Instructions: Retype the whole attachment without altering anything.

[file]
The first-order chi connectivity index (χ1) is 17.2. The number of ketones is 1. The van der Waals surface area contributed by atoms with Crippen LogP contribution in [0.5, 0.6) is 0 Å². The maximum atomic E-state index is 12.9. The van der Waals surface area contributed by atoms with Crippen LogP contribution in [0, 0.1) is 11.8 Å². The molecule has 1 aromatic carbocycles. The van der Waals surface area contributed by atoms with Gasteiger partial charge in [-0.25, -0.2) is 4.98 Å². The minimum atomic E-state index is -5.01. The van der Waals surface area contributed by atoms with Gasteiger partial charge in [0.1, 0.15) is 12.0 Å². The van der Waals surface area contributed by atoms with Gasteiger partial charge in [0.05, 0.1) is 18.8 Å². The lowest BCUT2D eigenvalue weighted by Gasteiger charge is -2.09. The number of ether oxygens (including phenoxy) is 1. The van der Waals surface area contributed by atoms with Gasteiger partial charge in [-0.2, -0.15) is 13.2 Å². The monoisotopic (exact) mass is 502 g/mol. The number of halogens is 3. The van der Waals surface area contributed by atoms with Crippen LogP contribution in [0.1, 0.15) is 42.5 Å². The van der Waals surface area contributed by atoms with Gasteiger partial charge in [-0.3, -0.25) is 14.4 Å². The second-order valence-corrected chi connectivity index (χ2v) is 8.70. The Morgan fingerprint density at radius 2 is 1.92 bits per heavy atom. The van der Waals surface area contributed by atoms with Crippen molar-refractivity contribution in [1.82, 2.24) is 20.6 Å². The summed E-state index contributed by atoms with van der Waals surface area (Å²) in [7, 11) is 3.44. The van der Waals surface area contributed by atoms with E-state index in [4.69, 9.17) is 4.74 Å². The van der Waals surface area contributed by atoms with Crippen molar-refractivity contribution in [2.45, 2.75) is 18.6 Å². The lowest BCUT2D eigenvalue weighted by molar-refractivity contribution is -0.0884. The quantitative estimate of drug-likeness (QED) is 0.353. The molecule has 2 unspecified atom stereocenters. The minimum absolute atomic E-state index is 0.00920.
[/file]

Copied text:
The first-order chi connectivity index (χ1) is 17.2. The number of ketones is 1. The van der Waals surface area contributed by atoms with Crippen LogP contribution in [0.5, 0.6) is 0 Å². The maximum atomic E-state index is 12.9. The van der Waals surface area contributed by atoms with Crippen LogP contribution in [0, 0.1) is 11.8 Å². The molecule has 1 aromatic carbocycles. The van der Waals surface area contributed by atoms with Gasteiger partial charge in [-0.25, -0.2) is 4.98 Å². The minimum atomic E-state index is -5.01. The van der Waals surface area contributed by atoms with Gasteiger partial charge in [0.1, 0.15) is 12.0 Å². The van der Waals surface area contributed by atoms with Gasteiger partial charge in [0.05, 0.1) is 18.8 Å². The lowest BCUT2D eigenvalue weighted by Gasteiger charge is -2.09. The number of ether oxygens (including phenoxy) is 1. The van der Waals surface area contributed by atoms with Gasteiger partial charge in [-0.2, -0.15) is 13.2 Å². The monoisotopic (exact) mass is 502 g/mol. The number of halogens is 3. The van der Waals surface area contributed by atoms with Crippen LogP contribution in [0.1, 0.15) is 42.5 Å². The van der Waals surface area contributed by atoms with Gasteiger partial charge in [-0.3, -0.25) is 14.4 Å². The second-order valence-corrected chi connectivity index (χ2v) is 8.70. The Morgan fingerprint density at radius 2 is 1.92 bits per heavy atom. The van der Waals surface area contributed by atoms with Crippen molar-refractivity contribution in [1.82, 2.24) is 20.6 Å². The summed E-state index contributed by atoms with van der Waals surface area (Å²) in [7, 11) is 3.44. The van der Waals surface area contributed by atoms with E-state index in [4.69, 9.17) is 4.74 Å². The van der Waals surface area contributed by atoms with Crippen molar-refractivity contribution in [2.45, 2.75) is 18.6 Å². The lowest BCUT2D eigenvalue weighted by molar-refractivity contribution is -0.0884. The quantitative estimate of drug-likeness (QED) is 0.353. The molecule has 2 unspecified atom stereocenters. The minimum absolute atomic E-state index is 0.00920.